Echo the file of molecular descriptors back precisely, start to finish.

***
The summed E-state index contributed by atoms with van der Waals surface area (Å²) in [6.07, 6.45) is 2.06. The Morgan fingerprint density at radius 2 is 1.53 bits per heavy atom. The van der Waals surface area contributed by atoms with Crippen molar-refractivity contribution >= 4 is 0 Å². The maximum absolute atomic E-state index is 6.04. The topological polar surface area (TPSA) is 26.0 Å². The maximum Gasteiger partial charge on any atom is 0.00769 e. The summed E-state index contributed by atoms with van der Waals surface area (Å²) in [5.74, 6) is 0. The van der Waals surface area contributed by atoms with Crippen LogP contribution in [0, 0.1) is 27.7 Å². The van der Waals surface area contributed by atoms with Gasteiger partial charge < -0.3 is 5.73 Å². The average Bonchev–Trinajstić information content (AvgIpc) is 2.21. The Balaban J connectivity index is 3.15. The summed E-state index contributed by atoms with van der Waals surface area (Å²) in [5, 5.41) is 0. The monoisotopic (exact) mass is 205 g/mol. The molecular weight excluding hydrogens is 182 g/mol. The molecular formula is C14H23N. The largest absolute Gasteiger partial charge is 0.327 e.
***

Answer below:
The summed E-state index contributed by atoms with van der Waals surface area (Å²) in [6.07, 6.45) is 2.06. The Morgan fingerprint density at radius 2 is 1.53 bits per heavy atom. The van der Waals surface area contributed by atoms with Crippen molar-refractivity contribution >= 4 is 0 Å². The maximum absolute atomic E-state index is 6.04. The topological polar surface area (TPSA) is 26.0 Å². The maximum Gasteiger partial charge on any atom is 0.00769 e. The summed E-state index contributed by atoms with van der Waals surface area (Å²) in [5.74, 6) is 0. The van der Waals surface area contributed by atoms with Crippen LogP contribution in [0, 0.1) is 27.7 Å². The van der Waals surface area contributed by atoms with Gasteiger partial charge < -0.3 is 5.73 Å². The average Bonchev–Trinajstić information content (AvgIpc) is 2.21. The Balaban J connectivity index is 3.15. The summed E-state index contributed by atoms with van der Waals surface area (Å²) in [5, 5.41) is 0. The monoisotopic (exact) mass is 205 g/mol. The molecular weight excluding hydrogens is 182 g/mol. The molecular formula is C14H23N. The largest absolute Gasteiger partial charge is 0.327 e.